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Norwegian Star Freestyle First

We have a soft spot for the Norwegian Star, the ship that as of Sunday is calling Tampa home. While we have trouble finding a cruise ship we don’t like, the Star was special.

It was several years ago. Okay, many. It was a cruise on the Mexican Riviera. For us, it was a first. Not our maiden cruise, not our first time to Mazatlan, Puerto Vallarta and Cabo San Lucas.

Our “first freestyle.”

We loved the concept, and just like that Norwegian enhanced our attitude about cruising. For people who sometimes eat dinner at 4 p.m. and sometimes at 10 p.m., the rigidity of the traditional you-must-eat-dinner-at-this-time just doesn’t work.

It’s not that we won’t…just that, most times, we prefer having the option that Norwegian’s Freestyle Cruising offered. Judging from what other cruise lines have since done to copy it, in one form or another, we are not alone.

So NCL’s Star, now sailing out of Tampa for the first time until next April, will always be “our Star.”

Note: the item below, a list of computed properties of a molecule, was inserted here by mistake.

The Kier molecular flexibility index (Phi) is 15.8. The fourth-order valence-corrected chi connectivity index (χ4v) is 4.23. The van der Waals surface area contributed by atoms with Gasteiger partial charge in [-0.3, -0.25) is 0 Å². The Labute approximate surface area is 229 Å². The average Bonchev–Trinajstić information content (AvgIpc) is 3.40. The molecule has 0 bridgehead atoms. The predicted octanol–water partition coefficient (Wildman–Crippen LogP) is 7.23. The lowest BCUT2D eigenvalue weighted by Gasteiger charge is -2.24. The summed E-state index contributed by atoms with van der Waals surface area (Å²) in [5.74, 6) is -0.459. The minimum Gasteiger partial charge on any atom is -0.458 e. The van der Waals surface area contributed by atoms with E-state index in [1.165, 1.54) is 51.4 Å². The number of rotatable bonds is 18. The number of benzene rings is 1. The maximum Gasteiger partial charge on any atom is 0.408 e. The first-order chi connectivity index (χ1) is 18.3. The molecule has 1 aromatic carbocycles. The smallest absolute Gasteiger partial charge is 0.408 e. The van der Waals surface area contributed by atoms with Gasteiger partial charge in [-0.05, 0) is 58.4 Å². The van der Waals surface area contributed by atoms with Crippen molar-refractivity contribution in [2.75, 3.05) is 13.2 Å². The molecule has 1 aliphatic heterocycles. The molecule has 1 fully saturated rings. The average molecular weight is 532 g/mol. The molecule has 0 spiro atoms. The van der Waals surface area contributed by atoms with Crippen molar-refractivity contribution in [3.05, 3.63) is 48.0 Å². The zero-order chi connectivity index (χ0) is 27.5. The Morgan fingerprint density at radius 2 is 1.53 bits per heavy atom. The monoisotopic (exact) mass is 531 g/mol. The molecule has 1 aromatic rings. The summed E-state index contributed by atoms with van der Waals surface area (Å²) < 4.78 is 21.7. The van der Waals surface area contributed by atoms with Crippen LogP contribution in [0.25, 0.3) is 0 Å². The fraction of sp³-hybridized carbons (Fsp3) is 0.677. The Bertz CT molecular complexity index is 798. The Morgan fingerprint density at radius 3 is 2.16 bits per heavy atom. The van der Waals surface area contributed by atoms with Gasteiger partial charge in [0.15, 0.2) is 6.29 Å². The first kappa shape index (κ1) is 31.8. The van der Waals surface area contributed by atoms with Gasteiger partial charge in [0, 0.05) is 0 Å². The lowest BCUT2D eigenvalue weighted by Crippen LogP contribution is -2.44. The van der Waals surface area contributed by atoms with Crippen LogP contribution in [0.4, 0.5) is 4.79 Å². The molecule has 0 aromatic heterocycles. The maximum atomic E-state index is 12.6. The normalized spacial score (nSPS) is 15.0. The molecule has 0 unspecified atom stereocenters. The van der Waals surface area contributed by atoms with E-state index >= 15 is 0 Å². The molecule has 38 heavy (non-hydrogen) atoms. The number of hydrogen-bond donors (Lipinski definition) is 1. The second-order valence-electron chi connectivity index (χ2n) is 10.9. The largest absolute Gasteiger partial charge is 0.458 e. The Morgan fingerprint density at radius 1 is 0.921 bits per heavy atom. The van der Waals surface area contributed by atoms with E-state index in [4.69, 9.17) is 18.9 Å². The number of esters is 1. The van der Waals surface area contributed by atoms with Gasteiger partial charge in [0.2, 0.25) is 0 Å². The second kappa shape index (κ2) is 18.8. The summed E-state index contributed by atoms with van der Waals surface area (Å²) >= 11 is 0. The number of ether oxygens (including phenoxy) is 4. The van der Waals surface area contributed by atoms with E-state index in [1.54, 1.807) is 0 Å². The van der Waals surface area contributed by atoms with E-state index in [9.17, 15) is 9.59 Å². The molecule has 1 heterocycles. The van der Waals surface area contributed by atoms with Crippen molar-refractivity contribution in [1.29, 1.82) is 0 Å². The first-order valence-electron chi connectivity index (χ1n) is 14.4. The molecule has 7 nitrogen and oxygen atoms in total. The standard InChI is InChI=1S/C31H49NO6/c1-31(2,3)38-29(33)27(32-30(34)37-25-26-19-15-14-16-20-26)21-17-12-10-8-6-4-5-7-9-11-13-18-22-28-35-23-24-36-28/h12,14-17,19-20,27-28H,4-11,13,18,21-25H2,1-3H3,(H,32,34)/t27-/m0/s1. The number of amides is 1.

Norwegian Pride of America
7 nights
December 17, 2011
Honolulu (return), Maui, Hilo, Kona, Kauai
Inside $999 plus on-board credit

So What Happened to Falmouth?

In mid-February, you will undoubtedly remember reading our blog (of course you remember!) about Falmouth, Jamaica. Beset by labor problems, the opening of the new port was delayed and delayed and delayed. There were even questions whether it would open at all and, if it did, whether it would succeed.

Cruise ships were being re-routed to Montego Bay and Costa Maya, Mexico. When the first ship, Royal Caribbean’s Voyageurs of the Seas, finally arrived in February there were fears that the port would be a flop with tourists. Doom was a four-letter word everywhere. The cruise obituary for Falmouth was being researched, if not written.

Fast forward four and a half months.

Since March, Oasis of the Seas or Allure of the Seas have been visiting Falmouth every week, each with their loads of 6,000 passengers and 2,000 crew members. Up-to-date figures aren’t available, but from February through the end of April, Falmouth welcomed 100,000 passengers and 34,650 crew members. In May, there was a 41 per cent increase in cruise-ship passengers visiting Jamaica, compared to May 2010. Besides Falmouth and Montego Bay, Jamaica has ports at Ocho Rios and Port Antonio.

And guess what’s happening now?

The port of Ocho Rios is going to be upgraded.

A year ago, even the most optimistic Jamaicans would never have imagined this kind of win-win.

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